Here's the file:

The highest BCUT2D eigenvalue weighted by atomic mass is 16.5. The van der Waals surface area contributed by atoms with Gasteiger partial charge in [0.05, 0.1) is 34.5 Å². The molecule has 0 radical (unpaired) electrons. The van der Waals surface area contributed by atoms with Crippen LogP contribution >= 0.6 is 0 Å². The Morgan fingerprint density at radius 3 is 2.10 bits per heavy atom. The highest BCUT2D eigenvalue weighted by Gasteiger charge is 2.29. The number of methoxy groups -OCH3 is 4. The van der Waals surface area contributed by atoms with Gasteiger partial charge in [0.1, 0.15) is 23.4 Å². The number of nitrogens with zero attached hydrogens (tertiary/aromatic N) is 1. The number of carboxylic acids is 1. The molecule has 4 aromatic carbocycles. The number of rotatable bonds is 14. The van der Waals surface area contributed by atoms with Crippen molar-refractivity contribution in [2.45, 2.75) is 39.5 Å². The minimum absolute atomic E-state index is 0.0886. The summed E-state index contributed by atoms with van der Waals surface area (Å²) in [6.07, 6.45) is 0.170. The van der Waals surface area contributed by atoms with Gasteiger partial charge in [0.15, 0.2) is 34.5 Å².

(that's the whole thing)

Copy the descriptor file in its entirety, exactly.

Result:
The highest BCUT2D eigenvalue weighted by atomic mass is 16.5. The van der Waals surface area contributed by atoms with Gasteiger partial charge in [0.05, 0.1) is 34.5 Å². The molecule has 0 radical (unpaired) electrons. The van der Waals surface area contributed by atoms with Crippen LogP contribution >= 0.6 is 0 Å². The Morgan fingerprint density at radius 3 is 2.10 bits per heavy atom. The highest BCUT2D eigenvalue weighted by Gasteiger charge is 2.29. The number of methoxy groups -OCH3 is 4. The van der Waals surface area contributed by atoms with Gasteiger partial charge in [0.1, 0.15) is 23.4 Å². The number of nitrogens with zero attached hydrogens (tertiary/aromatic N) is 1. The number of carboxylic acids is 1. The molecule has 4 aromatic carbocycles. The number of rotatable bonds is 14. The van der Waals surface area contributed by atoms with Crippen molar-refractivity contribution in [2.45, 2.75) is 39.5 Å². The minimum absolute atomic E-state index is 0.0886. The summed E-state index contributed by atoms with van der Waals surface area (Å²) in [6.07, 6.45) is 0.170. The van der Waals surface area contributed by atoms with Gasteiger partial charge in [0.15, 0.2) is 34.5 Å².